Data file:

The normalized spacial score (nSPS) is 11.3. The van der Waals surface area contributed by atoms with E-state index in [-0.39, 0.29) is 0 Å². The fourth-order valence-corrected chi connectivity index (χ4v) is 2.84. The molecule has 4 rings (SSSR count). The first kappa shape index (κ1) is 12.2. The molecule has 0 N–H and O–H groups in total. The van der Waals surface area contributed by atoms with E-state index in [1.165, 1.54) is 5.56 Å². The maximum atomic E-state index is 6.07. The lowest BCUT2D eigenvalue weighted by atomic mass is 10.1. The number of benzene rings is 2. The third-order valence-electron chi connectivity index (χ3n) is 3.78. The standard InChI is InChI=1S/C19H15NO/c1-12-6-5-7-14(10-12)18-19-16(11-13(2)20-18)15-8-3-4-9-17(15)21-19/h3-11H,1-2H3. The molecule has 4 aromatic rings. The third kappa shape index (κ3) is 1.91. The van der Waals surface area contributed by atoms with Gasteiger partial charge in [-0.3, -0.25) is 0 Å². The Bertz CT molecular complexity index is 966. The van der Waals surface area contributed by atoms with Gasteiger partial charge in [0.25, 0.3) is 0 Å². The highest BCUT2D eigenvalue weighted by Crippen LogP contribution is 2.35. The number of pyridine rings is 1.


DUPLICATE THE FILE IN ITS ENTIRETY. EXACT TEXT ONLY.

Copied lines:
The normalized spacial score (nSPS) is 11.3. The van der Waals surface area contributed by atoms with E-state index in [-0.39, 0.29) is 0 Å². The fourth-order valence-corrected chi connectivity index (χ4v) is 2.84. The molecule has 4 rings (SSSR count). The first kappa shape index (κ1) is 12.2. The molecule has 0 N–H and O–H groups in total. The van der Waals surface area contributed by atoms with E-state index in [1.165, 1.54) is 5.56 Å². The maximum atomic E-state index is 6.07. The lowest BCUT2D eigenvalue weighted by atomic mass is 10.1. The number of benzene rings is 2. The third-order valence-electron chi connectivity index (χ3n) is 3.78. The standard InChI is InChI=1S/C19H15NO/c1-12-6-5-7-14(10-12)18-19-16(11-13(2)20-18)15-8-3-4-9-17(15)21-19/h3-11H,1-2H3. The molecule has 4 aromatic rings. The third kappa shape index (κ3) is 1.91. The van der Waals surface area contributed by atoms with Gasteiger partial charge in [-0.3, -0.25) is 0 Å². The Bertz CT molecular complexity index is 966. The van der Waals surface area contributed by atoms with Gasteiger partial charge in [0.25, 0.3) is 0 Å². The highest BCUT2D eigenvalue weighted by Crippen LogP contribution is 2.35. The number of pyridine rings is 1.